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Diabetes Central

For the past 20 years, the Johns Hopkins Comprehensive Diabetes Center has been treating, educating and inspiring patients with the lifelong disease to live healthier lives. In celebration of Diabetes Awareness Day, on Nov. 2, center staff will be available on JHOC 2 to discuss risks for contracting the disease and ways to manage it for those who’ve already been diagnosed. The center is also sponsoring a lunch-and-learn program on Nov. 14, World Diabetes Day, from 11:30 a.m. to 2:30 p.m. Info: 410-955-7139.

Volunteer Milestone

This month marks the 10th year that a team of breast cancer survivor volunteers at the Johns Hopkins Avon Foundation Breast Center has been providing one-on-one support to newly diagnosed women. The volunteers—now numbering more than 30—are matched with patients based on age, stage of disease and anticipated treatment, and often accompany them to breast biopsies and other surgeries. Founded by the Breast Center’s administrative director, Lillie Shockney, the group is multifaceted.

Besides mentoring specific patients, the women serve as breast health educators (many having been certified through the American Cancer Society) at community health events and take an active role in fund raising. “They do whatever it takes to ease the pain,” says Shockney, “which is emotionally healing for both the newly diagnosed and the survivor.” Some volunteers haven’t battled breast cancer themselves but have lost a loved one to the disease. Adds Shockney: “They’ve made an impact here in their own right.” Info: 410-614-2853 or hopkinsbreastcenter.org.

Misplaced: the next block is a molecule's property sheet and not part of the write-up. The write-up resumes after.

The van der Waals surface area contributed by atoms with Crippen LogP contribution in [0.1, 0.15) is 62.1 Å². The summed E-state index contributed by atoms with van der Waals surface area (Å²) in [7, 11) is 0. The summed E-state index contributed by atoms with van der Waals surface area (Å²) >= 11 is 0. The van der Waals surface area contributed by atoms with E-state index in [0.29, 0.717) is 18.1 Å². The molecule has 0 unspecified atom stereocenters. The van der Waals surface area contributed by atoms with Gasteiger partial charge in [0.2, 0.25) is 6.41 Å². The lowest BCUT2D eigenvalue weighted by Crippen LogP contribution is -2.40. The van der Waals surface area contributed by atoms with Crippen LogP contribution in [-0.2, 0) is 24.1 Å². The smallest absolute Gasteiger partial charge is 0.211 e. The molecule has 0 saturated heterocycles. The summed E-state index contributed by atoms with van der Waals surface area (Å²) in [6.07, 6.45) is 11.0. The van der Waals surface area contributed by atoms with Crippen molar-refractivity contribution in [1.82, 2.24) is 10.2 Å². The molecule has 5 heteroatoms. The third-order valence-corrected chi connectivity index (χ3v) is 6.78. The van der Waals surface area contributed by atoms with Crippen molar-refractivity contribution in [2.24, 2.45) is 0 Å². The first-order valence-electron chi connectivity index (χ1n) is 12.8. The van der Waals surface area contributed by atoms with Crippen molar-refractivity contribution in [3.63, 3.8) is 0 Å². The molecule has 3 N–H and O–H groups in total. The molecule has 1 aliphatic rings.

Worldly Altruism

Hopkins Med Students

When they're not hitting the books or wards, some Hopkins med students are taking a lead role in two international medical relief organizations. Project SHARE addresses the shortages of medical supplies in developing countries by donating surplus, unused materials—like gloves, sutures and gowns not needed during surgeries—from U.S. hospitals. (Though these items are still clean, regulations prohibit them from being used again here.) According to first-year med student Shelly Choo, who chairs the Hopkins effort, the Hospital donated more than $36,000 worth of materials last year to parts of Africa, South America and Asia.

Similarly, third-year med student Jessica Schmidt is leading the charge for Hopkins Hospital's participation in Universities Allied for Essential Medicines. The organization finds ways for universities to improve poor countries' access to new drugs and technologies. Recently a group of Hopkins med students attended a UAEM conference in Boston. "We have a responsibility, even as students," observes sophomore attendee Jane Andrews, "to improve the lives of the world's poorest people."

Info: shareathopkins@jhmi.edu and 319-541-4563 or uaem.org.

 

 

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